Photo Rounds

Blisters on thigh

A 4-year-old boy was brought in to see a family physician (FP) who was working in Ethiopia. The boy had multiple blisters on his left flank and thigh that he’d had for 2 days. His mother had passed away from human immunodeficiency virus (HIV) 2 years earlier and the child had not had an HIV test. The child had some pain, but there was no history of fever. On physical exam, the child was afebrile and had clusters of vesicles and bullae on the left flank and left thigh. He also had palpable lymphadenopathy in the neck, axilla, and inguinal areas.

What's your diagnosis?


The FP diagnosed the boy with herpes zoster that was found in multiple dermatomes. He did not think it was disseminated because it was still localized to one area and there were not 20 or more lesions outside the primary zoster. However, the FP was very concerned about HIV and the boy was tested. A rapid HIV test came back positive.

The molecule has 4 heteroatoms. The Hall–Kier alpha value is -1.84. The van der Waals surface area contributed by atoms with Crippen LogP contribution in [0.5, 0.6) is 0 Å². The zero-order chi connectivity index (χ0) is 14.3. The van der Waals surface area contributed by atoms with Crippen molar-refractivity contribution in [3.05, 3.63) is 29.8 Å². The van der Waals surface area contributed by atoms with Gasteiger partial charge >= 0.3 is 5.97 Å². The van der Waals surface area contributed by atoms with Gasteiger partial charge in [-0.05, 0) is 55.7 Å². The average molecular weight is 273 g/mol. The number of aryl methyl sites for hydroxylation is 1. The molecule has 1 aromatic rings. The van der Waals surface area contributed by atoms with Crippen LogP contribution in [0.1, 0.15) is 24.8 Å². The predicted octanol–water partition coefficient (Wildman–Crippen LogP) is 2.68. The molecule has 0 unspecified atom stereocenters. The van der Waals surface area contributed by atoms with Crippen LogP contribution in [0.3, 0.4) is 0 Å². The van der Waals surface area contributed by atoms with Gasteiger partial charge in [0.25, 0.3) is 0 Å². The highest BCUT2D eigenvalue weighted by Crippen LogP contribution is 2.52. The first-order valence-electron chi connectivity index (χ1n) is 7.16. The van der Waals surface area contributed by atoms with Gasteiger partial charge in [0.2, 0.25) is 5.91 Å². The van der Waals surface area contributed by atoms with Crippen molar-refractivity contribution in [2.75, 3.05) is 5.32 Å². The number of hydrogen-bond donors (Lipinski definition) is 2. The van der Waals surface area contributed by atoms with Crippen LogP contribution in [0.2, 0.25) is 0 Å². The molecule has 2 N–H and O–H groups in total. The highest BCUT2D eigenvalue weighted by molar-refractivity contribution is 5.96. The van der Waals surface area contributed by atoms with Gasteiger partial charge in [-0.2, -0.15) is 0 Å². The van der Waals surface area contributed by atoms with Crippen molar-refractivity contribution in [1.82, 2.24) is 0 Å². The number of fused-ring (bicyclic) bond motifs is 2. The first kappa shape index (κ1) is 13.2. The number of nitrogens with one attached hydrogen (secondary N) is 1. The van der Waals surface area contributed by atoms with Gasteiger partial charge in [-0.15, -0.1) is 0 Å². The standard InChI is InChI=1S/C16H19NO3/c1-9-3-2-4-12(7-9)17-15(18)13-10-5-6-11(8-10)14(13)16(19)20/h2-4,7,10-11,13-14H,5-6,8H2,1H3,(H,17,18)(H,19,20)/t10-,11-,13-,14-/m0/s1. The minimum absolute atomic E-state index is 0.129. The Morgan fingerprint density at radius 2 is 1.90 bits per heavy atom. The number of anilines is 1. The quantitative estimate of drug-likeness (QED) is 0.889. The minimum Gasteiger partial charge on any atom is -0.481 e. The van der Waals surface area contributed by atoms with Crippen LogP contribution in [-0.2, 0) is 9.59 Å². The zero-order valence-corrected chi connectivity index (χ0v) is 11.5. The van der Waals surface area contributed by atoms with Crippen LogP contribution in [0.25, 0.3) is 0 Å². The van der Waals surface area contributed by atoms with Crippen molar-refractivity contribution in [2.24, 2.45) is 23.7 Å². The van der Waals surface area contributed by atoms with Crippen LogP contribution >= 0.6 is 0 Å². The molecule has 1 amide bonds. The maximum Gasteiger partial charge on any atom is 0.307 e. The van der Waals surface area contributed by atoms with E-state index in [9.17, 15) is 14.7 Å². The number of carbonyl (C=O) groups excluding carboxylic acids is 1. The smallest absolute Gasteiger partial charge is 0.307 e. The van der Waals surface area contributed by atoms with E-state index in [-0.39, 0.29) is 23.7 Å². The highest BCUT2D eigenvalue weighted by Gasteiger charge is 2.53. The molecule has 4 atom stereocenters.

The FP discussed the results of his findings with the child's grandmother, who was now caring for the child. An attempt was made to obtain oral or intravenous acyclovir but it was not available in the village or local health center. The child was given oral liquid acetaminophen for the pain and was added to the list for the local HIV clinic. Fortunately, the zoster resolved without antiviral medications and the child began to receive care for his HIV infection.

Photos and text for Photo Rounds Friday courtesy of Richard P. Usatine, MD. This case was adapted from: Mayeaux EJ, Usatine R. Zoster. In: Usatine R, Smith M, Mayeaux EJ, et al, eds. Color Atlas of Family Medicine. 2nd ed. New York, NY: McGraw-Hill; 2013:712-717.

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